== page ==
From Butchered English To Butchered Theology

September 2000

Over the years in the NOR there's been a good deal of criticism directed at so-called inclusive language. It's been pointed out in these pages that standard generic English has always been perfectly intelligible to everyone, both male and female. Thus, for example, everyone has known that a "chairman" can be a female, according to the venerable linguistic principle that "man embraces woman."

Consider the signs on certain beaches saying "Beware: Man-Eating Sharks." No female, not even the most rigid feminist, would run into the waves on the assumption that the sharks only attack males. Nevertheless, signs are now no doubt being made saying: "Beware: Person-Eating Sharks," due to feminist claims that "Man-Eating" excludes females -- which of course it doesn't, for "Man-Eating," being generic, is inclusive. The way things are going, soon we'll be expected to refer to the Gerperson language instead of the German language.

No, we're not being far-fetched. After all, "inclusive" language has already been extended to Heaven. Feminists claim that to refer to God as "He" or "Father" (as Jesus did) makes women feel excluded, inferior -- that when God is understood as masculine, then all males are gods. And so we're hearing more and more references to "God our Father/Mother" and "God our Parent," etc. -- as feminists presume to correct Jesus, who, if He was the preexistent Son of God as He claimed to be, was in a position to know for sure.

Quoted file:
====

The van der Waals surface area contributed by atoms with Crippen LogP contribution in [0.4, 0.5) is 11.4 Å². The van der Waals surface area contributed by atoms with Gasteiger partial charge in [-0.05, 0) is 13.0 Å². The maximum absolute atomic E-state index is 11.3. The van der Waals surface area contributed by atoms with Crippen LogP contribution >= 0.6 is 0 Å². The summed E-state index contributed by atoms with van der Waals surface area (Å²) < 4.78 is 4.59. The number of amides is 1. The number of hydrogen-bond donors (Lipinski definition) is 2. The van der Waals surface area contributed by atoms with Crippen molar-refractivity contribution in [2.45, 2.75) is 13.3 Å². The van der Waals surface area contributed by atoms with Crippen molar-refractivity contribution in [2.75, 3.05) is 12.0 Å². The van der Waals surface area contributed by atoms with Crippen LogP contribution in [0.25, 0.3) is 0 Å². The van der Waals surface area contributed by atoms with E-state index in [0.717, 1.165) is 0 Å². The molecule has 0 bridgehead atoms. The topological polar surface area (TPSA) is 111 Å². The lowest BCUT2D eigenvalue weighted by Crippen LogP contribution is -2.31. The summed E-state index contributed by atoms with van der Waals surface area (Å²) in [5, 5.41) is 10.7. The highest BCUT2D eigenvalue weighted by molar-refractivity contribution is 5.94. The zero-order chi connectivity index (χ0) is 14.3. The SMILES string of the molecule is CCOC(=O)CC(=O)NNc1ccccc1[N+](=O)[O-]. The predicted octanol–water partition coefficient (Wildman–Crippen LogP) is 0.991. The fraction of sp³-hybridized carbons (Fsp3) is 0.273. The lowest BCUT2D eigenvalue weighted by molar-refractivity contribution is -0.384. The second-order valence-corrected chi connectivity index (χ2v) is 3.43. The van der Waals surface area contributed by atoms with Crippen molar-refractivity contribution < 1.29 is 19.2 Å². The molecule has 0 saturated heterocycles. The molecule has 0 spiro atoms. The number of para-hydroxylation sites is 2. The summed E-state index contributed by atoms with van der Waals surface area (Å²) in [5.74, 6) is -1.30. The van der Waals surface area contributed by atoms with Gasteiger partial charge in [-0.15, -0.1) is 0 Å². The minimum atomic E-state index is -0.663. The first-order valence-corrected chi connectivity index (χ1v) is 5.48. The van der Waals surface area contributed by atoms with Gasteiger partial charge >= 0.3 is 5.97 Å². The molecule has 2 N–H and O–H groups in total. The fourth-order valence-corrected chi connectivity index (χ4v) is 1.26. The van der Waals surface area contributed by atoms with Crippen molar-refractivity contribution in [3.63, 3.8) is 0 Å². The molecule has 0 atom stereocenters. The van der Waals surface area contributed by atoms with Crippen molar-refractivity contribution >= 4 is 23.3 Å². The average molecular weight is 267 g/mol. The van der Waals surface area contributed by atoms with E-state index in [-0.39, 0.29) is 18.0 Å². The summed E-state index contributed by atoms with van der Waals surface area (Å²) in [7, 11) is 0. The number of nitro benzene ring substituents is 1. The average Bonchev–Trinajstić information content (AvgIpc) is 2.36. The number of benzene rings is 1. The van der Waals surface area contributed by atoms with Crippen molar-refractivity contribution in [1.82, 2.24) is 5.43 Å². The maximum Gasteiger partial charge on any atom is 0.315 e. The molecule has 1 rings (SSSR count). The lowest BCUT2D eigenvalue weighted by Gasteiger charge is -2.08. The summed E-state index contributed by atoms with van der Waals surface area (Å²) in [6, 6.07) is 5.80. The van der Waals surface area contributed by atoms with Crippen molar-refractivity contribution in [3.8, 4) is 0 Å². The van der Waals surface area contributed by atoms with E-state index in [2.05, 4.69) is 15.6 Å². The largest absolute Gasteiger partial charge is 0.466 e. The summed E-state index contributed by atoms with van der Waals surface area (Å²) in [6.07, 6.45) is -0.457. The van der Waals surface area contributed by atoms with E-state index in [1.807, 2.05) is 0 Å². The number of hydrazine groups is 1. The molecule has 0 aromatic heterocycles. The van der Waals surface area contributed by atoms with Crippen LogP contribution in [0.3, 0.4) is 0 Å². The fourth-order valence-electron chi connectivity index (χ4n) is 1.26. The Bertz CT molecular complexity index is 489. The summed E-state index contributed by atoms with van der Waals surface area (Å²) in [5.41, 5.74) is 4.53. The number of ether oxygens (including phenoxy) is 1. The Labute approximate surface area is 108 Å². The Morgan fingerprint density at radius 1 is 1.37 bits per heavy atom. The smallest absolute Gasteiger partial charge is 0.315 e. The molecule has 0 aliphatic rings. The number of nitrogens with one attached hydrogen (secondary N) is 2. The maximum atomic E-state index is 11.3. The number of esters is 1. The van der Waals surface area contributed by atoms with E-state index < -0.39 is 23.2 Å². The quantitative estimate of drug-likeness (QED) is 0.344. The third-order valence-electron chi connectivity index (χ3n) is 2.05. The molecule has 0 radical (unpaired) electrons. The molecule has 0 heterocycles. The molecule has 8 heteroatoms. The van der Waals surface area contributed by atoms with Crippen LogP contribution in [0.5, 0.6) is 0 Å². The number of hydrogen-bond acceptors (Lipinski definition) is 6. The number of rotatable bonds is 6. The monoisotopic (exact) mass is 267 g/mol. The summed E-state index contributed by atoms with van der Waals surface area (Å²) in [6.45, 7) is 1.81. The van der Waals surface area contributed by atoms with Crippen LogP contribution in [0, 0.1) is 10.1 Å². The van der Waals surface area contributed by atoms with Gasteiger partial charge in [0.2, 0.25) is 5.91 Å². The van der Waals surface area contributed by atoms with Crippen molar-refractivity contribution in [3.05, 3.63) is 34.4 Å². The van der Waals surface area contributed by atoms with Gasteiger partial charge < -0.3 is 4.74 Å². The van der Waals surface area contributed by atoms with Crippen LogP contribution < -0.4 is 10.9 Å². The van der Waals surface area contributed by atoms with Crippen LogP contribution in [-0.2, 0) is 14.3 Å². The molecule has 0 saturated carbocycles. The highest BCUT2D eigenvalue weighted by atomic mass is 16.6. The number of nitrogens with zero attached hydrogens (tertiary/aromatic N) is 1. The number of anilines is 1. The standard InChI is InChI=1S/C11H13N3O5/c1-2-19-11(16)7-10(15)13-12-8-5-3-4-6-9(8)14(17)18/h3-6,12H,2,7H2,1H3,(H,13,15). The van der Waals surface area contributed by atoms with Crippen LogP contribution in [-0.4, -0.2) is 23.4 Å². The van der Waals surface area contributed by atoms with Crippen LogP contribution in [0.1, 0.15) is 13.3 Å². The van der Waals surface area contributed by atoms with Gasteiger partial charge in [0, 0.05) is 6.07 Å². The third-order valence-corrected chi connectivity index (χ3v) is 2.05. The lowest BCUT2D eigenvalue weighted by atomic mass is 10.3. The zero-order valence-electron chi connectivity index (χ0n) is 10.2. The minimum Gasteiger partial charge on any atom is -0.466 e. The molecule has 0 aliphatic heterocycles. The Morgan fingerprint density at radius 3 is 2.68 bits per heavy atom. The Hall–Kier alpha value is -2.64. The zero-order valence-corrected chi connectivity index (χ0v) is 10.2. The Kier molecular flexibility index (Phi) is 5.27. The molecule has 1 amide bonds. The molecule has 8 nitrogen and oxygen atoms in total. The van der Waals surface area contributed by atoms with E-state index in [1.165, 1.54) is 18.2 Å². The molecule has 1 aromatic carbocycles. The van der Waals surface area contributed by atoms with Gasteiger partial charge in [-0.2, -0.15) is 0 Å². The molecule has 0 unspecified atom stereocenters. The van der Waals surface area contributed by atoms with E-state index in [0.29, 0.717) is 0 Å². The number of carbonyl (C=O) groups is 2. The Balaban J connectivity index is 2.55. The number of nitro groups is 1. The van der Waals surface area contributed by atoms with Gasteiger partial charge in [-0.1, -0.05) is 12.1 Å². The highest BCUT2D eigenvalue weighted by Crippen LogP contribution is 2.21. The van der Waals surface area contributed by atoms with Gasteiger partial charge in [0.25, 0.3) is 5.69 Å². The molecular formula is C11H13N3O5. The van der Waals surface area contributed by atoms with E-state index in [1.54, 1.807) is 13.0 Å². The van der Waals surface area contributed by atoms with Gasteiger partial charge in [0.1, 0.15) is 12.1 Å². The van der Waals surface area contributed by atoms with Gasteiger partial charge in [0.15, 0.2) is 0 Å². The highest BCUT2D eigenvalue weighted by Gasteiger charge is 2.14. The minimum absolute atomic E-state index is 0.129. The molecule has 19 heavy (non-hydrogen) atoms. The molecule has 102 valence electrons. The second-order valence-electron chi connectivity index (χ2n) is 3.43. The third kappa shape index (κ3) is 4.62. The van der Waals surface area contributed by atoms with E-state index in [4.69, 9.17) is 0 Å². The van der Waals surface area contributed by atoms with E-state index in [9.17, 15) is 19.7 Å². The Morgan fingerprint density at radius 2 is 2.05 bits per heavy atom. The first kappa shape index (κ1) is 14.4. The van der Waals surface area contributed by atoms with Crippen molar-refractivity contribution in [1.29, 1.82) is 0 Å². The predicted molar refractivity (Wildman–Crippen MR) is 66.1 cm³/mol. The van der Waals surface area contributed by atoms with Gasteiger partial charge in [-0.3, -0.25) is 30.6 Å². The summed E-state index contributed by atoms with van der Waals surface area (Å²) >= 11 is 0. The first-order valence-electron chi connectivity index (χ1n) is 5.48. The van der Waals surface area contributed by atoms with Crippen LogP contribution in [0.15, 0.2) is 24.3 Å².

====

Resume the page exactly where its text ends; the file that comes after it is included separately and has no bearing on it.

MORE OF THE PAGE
But there's more than heresy involved in the "inclusive"-language agenda; there's subtle apostasy. David Mills points out in Touchstone (April) that the structure of generic English (male embraces female) matches the very structure of Christianity: "A Christian cannot argue that the male cannot include…the female, for that claim destroys…the Atonement." Bingo! Christ, a male, died for the sins of both males and females. If one insists that male cannot embrace female, then Christ's Atonement was for males only, therefore it was radically defective, and therefore the credibility of Christianity as such collapses.


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New Oxford Notes: September 2000

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